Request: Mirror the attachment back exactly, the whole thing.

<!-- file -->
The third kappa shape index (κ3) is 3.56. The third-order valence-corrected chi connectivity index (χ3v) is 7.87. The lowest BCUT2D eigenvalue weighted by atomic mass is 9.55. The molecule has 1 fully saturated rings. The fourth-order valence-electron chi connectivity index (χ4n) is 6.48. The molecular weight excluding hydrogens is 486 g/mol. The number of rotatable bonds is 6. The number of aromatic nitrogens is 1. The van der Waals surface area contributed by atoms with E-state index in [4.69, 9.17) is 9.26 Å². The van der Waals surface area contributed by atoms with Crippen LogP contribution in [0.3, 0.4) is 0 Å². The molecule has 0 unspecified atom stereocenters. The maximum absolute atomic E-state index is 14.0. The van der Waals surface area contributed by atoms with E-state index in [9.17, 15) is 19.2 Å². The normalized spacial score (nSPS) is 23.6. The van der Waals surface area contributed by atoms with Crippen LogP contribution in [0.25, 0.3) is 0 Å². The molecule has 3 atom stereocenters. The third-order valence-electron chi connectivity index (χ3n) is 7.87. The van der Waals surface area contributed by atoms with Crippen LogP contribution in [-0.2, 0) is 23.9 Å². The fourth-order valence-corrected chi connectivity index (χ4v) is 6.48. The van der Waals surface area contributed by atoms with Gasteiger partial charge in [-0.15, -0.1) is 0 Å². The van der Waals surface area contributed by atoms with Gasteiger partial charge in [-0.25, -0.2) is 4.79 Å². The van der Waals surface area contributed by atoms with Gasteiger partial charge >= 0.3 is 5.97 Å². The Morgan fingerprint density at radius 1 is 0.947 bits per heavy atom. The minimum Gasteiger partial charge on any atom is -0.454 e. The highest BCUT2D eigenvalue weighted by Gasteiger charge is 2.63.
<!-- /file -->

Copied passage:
The third kappa shape index (κ3) is 3.56. The third-order valence-corrected chi connectivity index (χ3v) is 7.87. The lowest BCUT2D eigenvalue weighted by atomic mass is 9.55. The molecule has 1 fully saturated rings. The fourth-order valence-electron chi connectivity index (χ4n) is 6.48. The molecular weight excluding hydrogens is 486 g/mol. The number of rotatable bonds is 6. The number of aromatic nitrogens is 1. The van der Waals surface area contributed by atoms with E-state index in [4.69, 9.17) is 9.26 Å². The van der Waals surface area contributed by atoms with Crippen LogP contribution in [0.3, 0.4) is 0 Å². The molecule has 0 unspecified atom stereocenters. The maximum absolute atomic E-state index is 14.0. The van der Waals surface area contributed by atoms with E-state index in [9.17, 15) is 19.2 Å². The normalized spacial score (nSPS) is 23.6. The van der Waals surface area contributed by atoms with Crippen LogP contribution in [0.25, 0.3) is 0 Å². The molecule has 3 atom stereocenters. The third-order valence-electron chi connectivity index (χ3n) is 7.87. The van der Waals surface area contributed by atoms with Crippen LogP contribution in [-0.2, 0) is 23.9 Å². The fourth-order valence-corrected chi connectivity index (χ4v) is 6.48. The van der Waals surface area contributed by atoms with Gasteiger partial charge in [-0.15, -0.1) is 0 Å². The van der Waals surface area contributed by atoms with Gasteiger partial charge in [-0.25, -0.2) is 4.79 Å². The van der Waals surface area contributed by atoms with Gasteiger partial charge >= 0.3 is 5.97 Å². The Morgan fingerprint density at radius 1 is 0.947 bits per heavy atom. The minimum Gasteiger partial charge on any atom is -0.454 e. The highest BCUT2D eigenvalue weighted by Gasteiger charge is 2.63.